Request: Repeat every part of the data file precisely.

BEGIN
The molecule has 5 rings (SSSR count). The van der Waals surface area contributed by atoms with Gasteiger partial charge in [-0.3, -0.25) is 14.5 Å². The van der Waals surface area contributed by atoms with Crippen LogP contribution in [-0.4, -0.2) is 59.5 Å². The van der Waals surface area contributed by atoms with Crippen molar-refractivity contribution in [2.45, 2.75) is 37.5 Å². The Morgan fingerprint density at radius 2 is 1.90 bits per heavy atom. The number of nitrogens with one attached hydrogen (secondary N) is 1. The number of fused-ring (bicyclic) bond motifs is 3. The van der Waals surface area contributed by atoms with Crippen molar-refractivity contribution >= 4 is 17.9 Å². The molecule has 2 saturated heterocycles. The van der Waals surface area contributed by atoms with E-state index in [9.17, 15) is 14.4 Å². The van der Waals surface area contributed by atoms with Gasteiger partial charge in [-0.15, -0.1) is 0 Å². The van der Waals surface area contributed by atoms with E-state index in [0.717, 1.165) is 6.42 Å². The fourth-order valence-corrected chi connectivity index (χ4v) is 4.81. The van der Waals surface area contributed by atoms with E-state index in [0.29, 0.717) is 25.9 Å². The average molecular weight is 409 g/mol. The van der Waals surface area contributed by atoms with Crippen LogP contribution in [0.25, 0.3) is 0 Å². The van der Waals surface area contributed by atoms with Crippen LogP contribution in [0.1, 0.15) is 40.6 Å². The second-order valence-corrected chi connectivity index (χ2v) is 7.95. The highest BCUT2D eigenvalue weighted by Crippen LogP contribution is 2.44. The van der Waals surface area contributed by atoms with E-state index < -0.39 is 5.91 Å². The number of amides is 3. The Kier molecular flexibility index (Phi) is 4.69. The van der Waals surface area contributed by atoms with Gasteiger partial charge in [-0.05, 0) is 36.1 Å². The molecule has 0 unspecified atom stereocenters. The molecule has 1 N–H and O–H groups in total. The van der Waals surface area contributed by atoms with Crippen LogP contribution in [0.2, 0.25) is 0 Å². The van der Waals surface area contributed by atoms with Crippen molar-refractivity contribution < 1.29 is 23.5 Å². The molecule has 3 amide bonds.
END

The molecule has 5 rings (SSSR count). The van der Waals surface area contributed by atoms with Gasteiger partial charge in [-0.3, -0.25) is 14.5 Å². The van der Waals surface area contributed by atoms with Crippen LogP contribution in [-0.4, -0.2) is 59.5 Å². The van der Waals surface area contributed by atoms with Crippen molar-refractivity contribution in [2.45, 2.75) is 37.5 Å². The Morgan fingerprint density at radius 2 is 1.90 bits per heavy atom. The number of nitrogens with one attached hydrogen (secondary N) is 1. The number of fused-ring (bicyclic) bond motifs is 3. The van der Waals surface area contributed by atoms with Crippen molar-refractivity contribution >= 4 is 17.9 Å². The molecule has 2 saturated heterocycles. The van der Waals surface area contributed by atoms with E-state index in [9.17, 15) is 14.4 Å². The van der Waals surface area contributed by atoms with Gasteiger partial charge in [-0.15, -0.1) is 0 Å². The van der Waals surface area contributed by atoms with E-state index in [0.717, 1.165) is 6.42 Å². The fourth-order valence-corrected chi connectivity index (χ4v) is 4.81. The van der Waals surface area contributed by atoms with E-state index in [0.29, 0.717) is 25.9 Å². The average molecular weight is 409 g/mol. The van der Waals surface area contributed by atoms with Crippen LogP contribution in [0.25, 0.3) is 0 Å². The van der Waals surface area contributed by atoms with Crippen LogP contribution in [0.1, 0.15) is 40.6 Å². The second-order valence-corrected chi connectivity index (χ2v) is 7.95. The highest BCUT2D eigenvalue weighted by Crippen LogP contribution is 2.44. The van der Waals surface area contributed by atoms with E-state index < -0.39 is 5.91 Å². The number of amides is 3. The Kier molecular flexibility index (Phi) is 4.69. The van der Waals surface area contributed by atoms with Gasteiger partial charge in [-0.05, 0) is 36.1 Å². The molecule has 0 unspecified atom stereocenters. The molecule has 1 N–H and O–H groups in total. The van der Waals surface area contributed by atoms with Crippen LogP contribution in [0.2, 0.25) is 0 Å². The van der Waals surface area contributed by atoms with Crippen molar-refractivity contribution < 1.29 is 23.5 Å². The molecule has 3 amide bonds.